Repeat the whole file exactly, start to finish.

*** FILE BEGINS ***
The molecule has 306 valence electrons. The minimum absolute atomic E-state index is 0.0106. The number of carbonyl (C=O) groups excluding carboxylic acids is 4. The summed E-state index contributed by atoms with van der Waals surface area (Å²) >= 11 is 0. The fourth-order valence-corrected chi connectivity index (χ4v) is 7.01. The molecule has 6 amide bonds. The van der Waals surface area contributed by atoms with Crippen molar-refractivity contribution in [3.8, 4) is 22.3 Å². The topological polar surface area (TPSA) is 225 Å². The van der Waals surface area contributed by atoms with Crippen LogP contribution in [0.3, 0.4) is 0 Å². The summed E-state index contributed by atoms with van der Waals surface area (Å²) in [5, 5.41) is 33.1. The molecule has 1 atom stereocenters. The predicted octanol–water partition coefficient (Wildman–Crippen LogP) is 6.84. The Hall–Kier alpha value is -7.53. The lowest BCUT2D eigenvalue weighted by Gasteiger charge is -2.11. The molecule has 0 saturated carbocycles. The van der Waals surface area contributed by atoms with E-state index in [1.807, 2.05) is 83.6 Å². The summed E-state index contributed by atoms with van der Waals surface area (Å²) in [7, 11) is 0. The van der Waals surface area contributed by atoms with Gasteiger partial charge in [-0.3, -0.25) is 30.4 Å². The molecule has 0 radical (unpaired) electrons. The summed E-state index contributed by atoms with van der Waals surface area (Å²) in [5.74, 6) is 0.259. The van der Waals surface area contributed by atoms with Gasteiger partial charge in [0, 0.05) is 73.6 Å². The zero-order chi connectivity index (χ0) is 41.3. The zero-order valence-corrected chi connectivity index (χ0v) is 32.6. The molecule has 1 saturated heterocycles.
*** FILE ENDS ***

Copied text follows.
The molecule has 306 valence electrons. The minimum absolute atomic E-state index is 0.0106. The number of carbonyl (C=O) groups excluding carboxylic acids is 4. The summed E-state index contributed by atoms with van der Waals surface area (Å²) >= 11 is 0. The fourth-order valence-corrected chi connectivity index (χ4v) is 7.01. The molecule has 6 amide bonds. The van der Waals surface area contributed by atoms with Crippen molar-refractivity contribution in [3.8, 4) is 22.3 Å². The topological polar surface area (TPSA) is 225 Å². The van der Waals surface area contributed by atoms with Crippen LogP contribution in [0.3, 0.4) is 0 Å². The summed E-state index contributed by atoms with van der Waals surface area (Å²) in [5, 5.41) is 33.1. The molecule has 1 atom stereocenters. The predicted octanol–water partition coefficient (Wildman–Crippen LogP) is 6.84. The Hall–Kier alpha value is -7.53. The lowest BCUT2D eigenvalue weighted by Gasteiger charge is -2.11. The molecule has 0 saturated carbocycles. The van der Waals surface area contributed by atoms with E-state index in [1.807, 2.05) is 83.6 Å². The summed E-state index contributed by atoms with van der Waals surface area (Å²) in [7, 11) is 0. The van der Waals surface area contributed by atoms with Gasteiger partial charge in [-0.3, -0.25) is 30.4 Å². The molecule has 0 radical (unpaired) electrons. The summed E-state index contributed by atoms with van der Waals surface area (Å²) in [5.74, 6) is 0.259. The van der Waals surface area contributed by atoms with Gasteiger partial charge in [0, 0.05) is 73.6 Å². The zero-order chi connectivity index (χ0) is 41.3. The zero-order valence-corrected chi connectivity index (χ0v) is 32.6. The molecule has 1 saturated heterocycles.